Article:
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Why It Might Not Make Sense To Buy Nutrien Ltd. (TSE:NTR) For Its Upcoming Dividend

Simply Wall St
·4 mins read

Readers hoping to buy Nutrien Ltd. ( TSE:NTR ) for its dividend will need to make their move shortly, as the stock is about to trade ex-dividend. You will need to purchase shares before the 29th of September to receive the dividend, which will be paid on the 16th of October.

Nutrien's next dividend payment will be US$0.45 per share, and in the last 12 months, the company paid a total of US$1.80 per share. Based on the last year's worth of payments, Nutrien has a trailing yield of 4.5% on the current stock price of CA$53.13. Dividends are a major contributor to investment returns for long term holders, but only if the dividend continues to be paid. We need to see whether the dividend is covered by earnings and if it's growing.

See our latest analysis for Nutrien

Dividends are typically paid out of company income, so if a company pays out more than it earned, its dividend is usually at a higher risk of being cut. Nutrien paid out 125% of profit in the past year, which we think is typically not sustainable unless there are mitigating characteristics such as unusually strong cash flow or a large cash balance. Yet cash flow is typically more important than profit for assessing dividend sustainability, so we should always check if the company generated enough cash to afford its dividend. It distributed 43% of its free cash flow as dividends, a comfortable payout level for most companies.

It's good to see that while Nutrien's dividends were not covered by profits, at least they are affordable from a cash perspective. If executives were to continue paying more in dividends than the company reported in profits, we'd view this as a warning sign. Extraordinarily few companies are capable of persistently paying a dividend that is greater than their profits.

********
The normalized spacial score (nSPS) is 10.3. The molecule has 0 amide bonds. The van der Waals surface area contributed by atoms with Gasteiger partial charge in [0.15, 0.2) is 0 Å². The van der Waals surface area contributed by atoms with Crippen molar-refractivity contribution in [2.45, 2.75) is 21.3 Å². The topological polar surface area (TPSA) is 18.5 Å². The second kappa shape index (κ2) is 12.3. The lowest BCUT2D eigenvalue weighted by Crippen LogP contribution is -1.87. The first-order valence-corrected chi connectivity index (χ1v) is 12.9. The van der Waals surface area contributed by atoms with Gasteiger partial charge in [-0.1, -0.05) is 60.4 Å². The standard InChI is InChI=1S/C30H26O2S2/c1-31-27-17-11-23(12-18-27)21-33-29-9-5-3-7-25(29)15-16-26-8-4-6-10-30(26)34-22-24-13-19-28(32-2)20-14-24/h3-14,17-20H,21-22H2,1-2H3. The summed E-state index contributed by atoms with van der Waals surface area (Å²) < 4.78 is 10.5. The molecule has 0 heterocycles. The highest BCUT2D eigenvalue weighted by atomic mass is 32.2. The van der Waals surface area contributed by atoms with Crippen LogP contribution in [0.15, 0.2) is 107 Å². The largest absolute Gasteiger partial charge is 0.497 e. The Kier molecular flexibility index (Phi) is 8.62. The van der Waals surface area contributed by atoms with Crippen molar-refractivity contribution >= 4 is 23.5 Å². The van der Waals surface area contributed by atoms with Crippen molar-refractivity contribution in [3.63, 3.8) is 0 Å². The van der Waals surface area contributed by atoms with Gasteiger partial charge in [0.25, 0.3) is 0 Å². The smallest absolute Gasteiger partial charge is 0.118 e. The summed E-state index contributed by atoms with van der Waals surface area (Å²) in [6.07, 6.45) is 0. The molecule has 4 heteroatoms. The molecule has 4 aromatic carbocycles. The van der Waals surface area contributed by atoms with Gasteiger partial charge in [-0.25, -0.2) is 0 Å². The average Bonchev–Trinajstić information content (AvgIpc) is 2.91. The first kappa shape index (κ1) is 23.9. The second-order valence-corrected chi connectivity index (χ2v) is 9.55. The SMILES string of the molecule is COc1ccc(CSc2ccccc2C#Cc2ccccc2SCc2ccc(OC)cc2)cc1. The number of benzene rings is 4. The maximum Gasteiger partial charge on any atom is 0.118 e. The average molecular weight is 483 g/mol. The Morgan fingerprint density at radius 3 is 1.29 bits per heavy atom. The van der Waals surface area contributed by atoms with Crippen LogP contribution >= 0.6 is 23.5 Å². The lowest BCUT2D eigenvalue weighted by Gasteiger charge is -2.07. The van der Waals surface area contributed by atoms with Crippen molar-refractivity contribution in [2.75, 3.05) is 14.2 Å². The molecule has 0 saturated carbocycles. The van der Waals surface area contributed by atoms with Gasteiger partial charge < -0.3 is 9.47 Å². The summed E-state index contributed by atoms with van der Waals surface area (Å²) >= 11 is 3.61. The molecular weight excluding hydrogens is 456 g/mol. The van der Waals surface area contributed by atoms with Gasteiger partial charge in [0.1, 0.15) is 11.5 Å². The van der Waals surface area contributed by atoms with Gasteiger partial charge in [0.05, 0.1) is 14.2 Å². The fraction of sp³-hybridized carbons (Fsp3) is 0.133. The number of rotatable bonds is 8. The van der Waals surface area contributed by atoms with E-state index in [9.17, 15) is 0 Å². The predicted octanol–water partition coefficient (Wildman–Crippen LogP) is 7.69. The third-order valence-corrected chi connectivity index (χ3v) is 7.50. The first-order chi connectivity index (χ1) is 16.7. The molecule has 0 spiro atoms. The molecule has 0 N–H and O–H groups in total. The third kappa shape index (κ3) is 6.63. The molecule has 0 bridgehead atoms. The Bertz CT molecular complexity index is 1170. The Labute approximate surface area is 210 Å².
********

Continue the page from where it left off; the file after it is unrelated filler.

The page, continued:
Click here to see the company's payout ratio, plus analyst estimates of its future dividends.

historic-dividend
historic-dividend

Have Earnings And Dividends Been Growing?

Businesses with shrinking earnings are tricky from a dividend perspective. If business enters a downturn and the dividend is cut, the company could see its value fall precipitously. So we're not too excited that Nutrien's earnings are down 4.7% a year over the past five years.

Many investors will assess a company's dividend performance by evaluating how much the dividend payments have changed over time. Nutrien has delivered 4.0% dividend growth per year on average over the past three years. The only way to pay higher dividends when earnings are shrinking is either to pay out a larger percentage of profits, spend cash from the balance sheet, or borrow the money. Nutrien is already paying out 125% of its profits, and with shrinking earnings we think it's unlikely that this dividend will grow quickly in the future.

To Sum It Up

Is Nutrien worth buying for its dividend? It's never great to see earnings per share declining, especially when a company is paying out 125% of its profit as dividends, which we feel is uncomfortably high. Yet cashflow was much stronger, which makes us wonder if there are some large timing issues in Nutrien's cash flows, or perhaps the company has written down some assets aggressively, reducing its income. It's not that we think Nutrien is a bad company, but these characteristics don't generally lead to outstanding dividend performance.

Although, if you're still interested in Nutrien and want to know more, you'll find it very useful to know what risks this stock faces. In terms of investment risks, we've identified 2 warning signs with Nutrien and understanding them should be part of your investment process.

If you're in the market for dividend stocks, we recommend checking our list of top dividend stocks with a greater than 2% yield and an upcoming dividend.

This article by Simply Wall St is general in nature. It does not constitute a recommendation to buy or sell any stock, and does not take account of your objectives, or your financial situation. We aim to bring you long-term focused analysis driven by fundamental data. Note that our analysis may not factor in the latest price-sensitive company announcements or qualitative material. Simply Wall St has no position in any stocks mentioned.

Have feedback on this article? Concerned about the content? Get in touch with us directly. Alternatively, email editorial-team@simplywallst.com .